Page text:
8 lessons learned from being a venture capitalist

1. VCs have a different perspective

The best entrepreneurs are all laser-focused on building their start-up. VCs, on the other hand, construct portfolios of several risk-based investments, in the hope that a percentage of those investments will succeed. As entrepreneurial as many of us are, VCs are also asset managers who have to make calls across a number of investments. CEOs have a different priority ? ensuring the survival of their business, their ?baby?.
Usually the two goals are aligned, but when the going gets tough, the best way to overcome any gaps is through honest and open communication ? so that these subtle differences in perspective can be put on the table and understood.

2. Character is destiny

What seems to determine the outcome of a business more than any other single factor is the personal make-up of the founding team; the behavioural DNA of a company. Here are some generalisations that are true more often than not:

  • CEOs who speak rudely over their co-founders in meetings with VCs go onto suffer team defections and develop reputations as difficult managers, meaning they struggle to hire top-quality people. The CEOs that highlighted their own shortcomings have hired teams of ?A-players? to help them build amazing companies;
  • The founders that spoke humbly about their competitors and studied their every move have out-manoeuvred them to win competitive advantage. Those who dismissed their competitors early on have been roundly beaten; 
  • CEOs who founded their business out of genuine passion are still operating and still highly motivated, selling their company only when a truly spectacular acquisition offer appears. The CEOs that nit-picked about valuation and didn?t hand out enough equity to their teams have had a hard time recruiting strong people and often sell their company early to the first bidder; and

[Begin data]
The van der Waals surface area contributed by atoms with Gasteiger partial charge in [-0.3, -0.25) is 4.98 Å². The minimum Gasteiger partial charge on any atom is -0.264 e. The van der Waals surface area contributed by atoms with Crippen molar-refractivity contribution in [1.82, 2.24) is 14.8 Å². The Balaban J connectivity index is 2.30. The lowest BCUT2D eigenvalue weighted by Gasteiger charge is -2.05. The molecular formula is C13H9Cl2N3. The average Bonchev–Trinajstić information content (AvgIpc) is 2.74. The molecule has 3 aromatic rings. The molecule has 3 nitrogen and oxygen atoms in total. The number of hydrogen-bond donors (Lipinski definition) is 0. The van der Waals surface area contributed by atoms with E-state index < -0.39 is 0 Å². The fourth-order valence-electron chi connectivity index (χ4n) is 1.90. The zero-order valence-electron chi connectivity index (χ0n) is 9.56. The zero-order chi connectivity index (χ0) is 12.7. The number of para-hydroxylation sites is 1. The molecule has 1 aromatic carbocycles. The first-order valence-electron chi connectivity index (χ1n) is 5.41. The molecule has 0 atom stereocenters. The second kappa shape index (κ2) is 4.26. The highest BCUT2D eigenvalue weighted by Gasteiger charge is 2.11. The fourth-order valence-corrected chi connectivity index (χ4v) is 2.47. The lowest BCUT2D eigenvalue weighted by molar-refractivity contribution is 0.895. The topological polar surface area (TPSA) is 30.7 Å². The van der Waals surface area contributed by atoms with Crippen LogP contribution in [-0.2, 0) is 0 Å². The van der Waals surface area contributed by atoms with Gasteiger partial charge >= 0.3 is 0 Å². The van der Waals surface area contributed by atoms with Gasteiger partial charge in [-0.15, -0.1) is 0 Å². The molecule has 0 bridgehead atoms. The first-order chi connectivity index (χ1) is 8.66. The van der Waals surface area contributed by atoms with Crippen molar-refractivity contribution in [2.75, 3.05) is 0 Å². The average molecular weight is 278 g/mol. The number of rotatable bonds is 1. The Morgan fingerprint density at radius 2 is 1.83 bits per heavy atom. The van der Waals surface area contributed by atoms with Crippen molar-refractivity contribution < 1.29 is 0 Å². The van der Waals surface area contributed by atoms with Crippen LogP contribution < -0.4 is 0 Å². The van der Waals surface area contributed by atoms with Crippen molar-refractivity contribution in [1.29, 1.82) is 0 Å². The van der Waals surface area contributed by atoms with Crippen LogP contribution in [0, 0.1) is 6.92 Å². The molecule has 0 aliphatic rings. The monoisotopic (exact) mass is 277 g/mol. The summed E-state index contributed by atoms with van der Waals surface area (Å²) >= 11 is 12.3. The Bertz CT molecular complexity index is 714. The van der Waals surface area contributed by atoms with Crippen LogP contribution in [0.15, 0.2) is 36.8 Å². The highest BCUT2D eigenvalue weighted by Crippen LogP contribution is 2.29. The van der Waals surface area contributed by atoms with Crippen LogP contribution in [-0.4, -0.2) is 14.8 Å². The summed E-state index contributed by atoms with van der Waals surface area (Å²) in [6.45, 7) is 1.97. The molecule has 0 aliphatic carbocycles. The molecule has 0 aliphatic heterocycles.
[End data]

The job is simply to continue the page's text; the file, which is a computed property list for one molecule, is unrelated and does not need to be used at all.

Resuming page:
• The CEOs that presented realistic budgets that clearly make the distinction between ?forecast-able? and ?unknowable? have consistently come in above budget. CEOs who presented vague or nonsensical forecasts are typically out of business.

3. There is a start-up somewhere making bullets with your name on them

VCs know that no matter how unique a concept or team appears to be, somewhere there?s a start-up in a garage staffed with very smart people making bullets with your name on them. The amazing thing is that this is as true for semiconductor companies as it is for consumer web companies. 

What this means is that execution is as important as innovation. The reason VCs love coming to work in the morning is the innovation we have the privilege to encounter. The reason VCs survive however, is the ability to execute that we identify and foster.

4. The messenger often matters as much as the message

As an entrepreneur, your job is to get in front of great investors who will add value to your venture. The content of your message is supremely important ? but the delivery is crucial too. 

How will investors find out about your start up? An unsolicited email in a crowded inbox? From the rock-star CEO of one of their portfolio companies who is acting as your advisor? On a long list of start-ups attending a conference? At a pitch competition or demo day? As a whispered ?hot tip? from a trusted angel? As you announce a major customer win or hire? 

As superficial as it may sound, it really does matter.

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